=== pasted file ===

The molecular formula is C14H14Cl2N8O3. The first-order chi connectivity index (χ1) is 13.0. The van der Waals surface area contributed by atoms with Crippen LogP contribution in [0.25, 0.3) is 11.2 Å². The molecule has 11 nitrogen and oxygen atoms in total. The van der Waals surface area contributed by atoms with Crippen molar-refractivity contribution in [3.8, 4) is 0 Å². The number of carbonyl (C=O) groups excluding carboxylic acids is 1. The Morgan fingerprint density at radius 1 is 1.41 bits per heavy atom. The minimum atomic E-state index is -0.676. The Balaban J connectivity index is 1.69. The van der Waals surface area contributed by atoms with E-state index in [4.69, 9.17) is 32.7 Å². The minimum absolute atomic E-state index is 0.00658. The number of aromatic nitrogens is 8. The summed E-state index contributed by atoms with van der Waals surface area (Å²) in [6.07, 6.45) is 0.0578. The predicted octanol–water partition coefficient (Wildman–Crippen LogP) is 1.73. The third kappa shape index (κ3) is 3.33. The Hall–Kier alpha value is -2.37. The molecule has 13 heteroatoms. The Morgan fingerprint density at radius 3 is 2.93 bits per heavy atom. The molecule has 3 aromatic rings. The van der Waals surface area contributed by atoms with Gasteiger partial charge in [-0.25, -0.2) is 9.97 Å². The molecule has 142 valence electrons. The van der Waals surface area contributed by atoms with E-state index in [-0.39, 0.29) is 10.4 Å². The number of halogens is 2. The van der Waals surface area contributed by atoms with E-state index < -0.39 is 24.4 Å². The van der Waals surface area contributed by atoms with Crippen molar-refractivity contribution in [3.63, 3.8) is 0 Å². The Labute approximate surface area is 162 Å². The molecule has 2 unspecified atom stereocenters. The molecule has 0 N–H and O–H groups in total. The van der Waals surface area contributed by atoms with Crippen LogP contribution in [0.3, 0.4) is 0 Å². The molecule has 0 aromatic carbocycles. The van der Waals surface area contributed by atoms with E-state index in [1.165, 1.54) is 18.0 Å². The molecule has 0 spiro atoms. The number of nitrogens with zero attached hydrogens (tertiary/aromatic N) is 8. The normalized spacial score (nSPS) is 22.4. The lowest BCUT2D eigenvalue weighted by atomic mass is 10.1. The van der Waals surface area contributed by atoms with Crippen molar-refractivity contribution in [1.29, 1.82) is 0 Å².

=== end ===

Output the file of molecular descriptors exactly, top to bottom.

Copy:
The molecular formula is C14H14Cl2N8O3. The first-order chi connectivity index (χ1) is 13.0. The van der Waals surface area contributed by atoms with Crippen LogP contribution in [0.25, 0.3) is 11.2 Å². The molecule has 11 nitrogen and oxygen atoms in total. The van der Waals surface area contributed by atoms with Crippen molar-refractivity contribution in [3.8, 4) is 0 Å². The number of carbonyl (C=O) groups excluding carboxylic acids is 1. The Morgan fingerprint density at radius 1 is 1.41 bits per heavy atom. The minimum atomic E-state index is -0.676. The Balaban J connectivity index is 1.69. The van der Waals surface area contributed by atoms with E-state index in [4.69, 9.17) is 32.7 Å². The minimum absolute atomic E-state index is 0.00658. The number of aromatic nitrogens is 8. The summed E-state index contributed by atoms with van der Waals surface area (Å²) in [6.07, 6.45) is 0.0578. The predicted octanol–water partition coefficient (Wildman–Crippen LogP) is 1.73. The third kappa shape index (κ3) is 3.33. The Hall–Kier alpha value is -2.37. The molecule has 13 heteroatoms. The Morgan fingerprint density at radius 3 is 2.93 bits per heavy atom. The molecule has 3 aromatic rings. The van der Waals surface area contributed by atoms with Gasteiger partial charge in [-0.25, -0.2) is 9.97 Å². The molecule has 142 valence electrons. The van der Waals surface area contributed by atoms with E-state index in [-0.39, 0.29) is 10.4 Å². The number of halogens is 2. The van der Waals surface area contributed by atoms with E-state index < -0.39 is 24.4 Å². The van der Waals surface area contributed by atoms with Crippen molar-refractivity contribution in [3.63, 3.8) is 0 Å². The Labute approximate surface area is 162 Å². The molecule has 2 unspecified atom stereocenters. The molecule has 0 N–H and O–H groups in total. The van der Waals surface area contributed by atoms with Crippen LogP contribution in [0.3, 0.4) is 0 Å². The molecule has 0 aromatic carbocycles. The van der Waals surface area contributed by atoms with E-state index in [1.165, 1.54) is 18.0 Å². The molecule has 0 spiro atoms. The number of nitrogens with zero attached hydrogens (tertiary/aromatic N) is 8. The normalized spacial score (nSPS) is 22.4. The lowest BCUT2D eigenvalue weighted by atomic mass is 10.1. The van der Waals surface area contributed by atoms with Crippen molar-refractivity contribution in [1.29, 1.82) is 0 Å².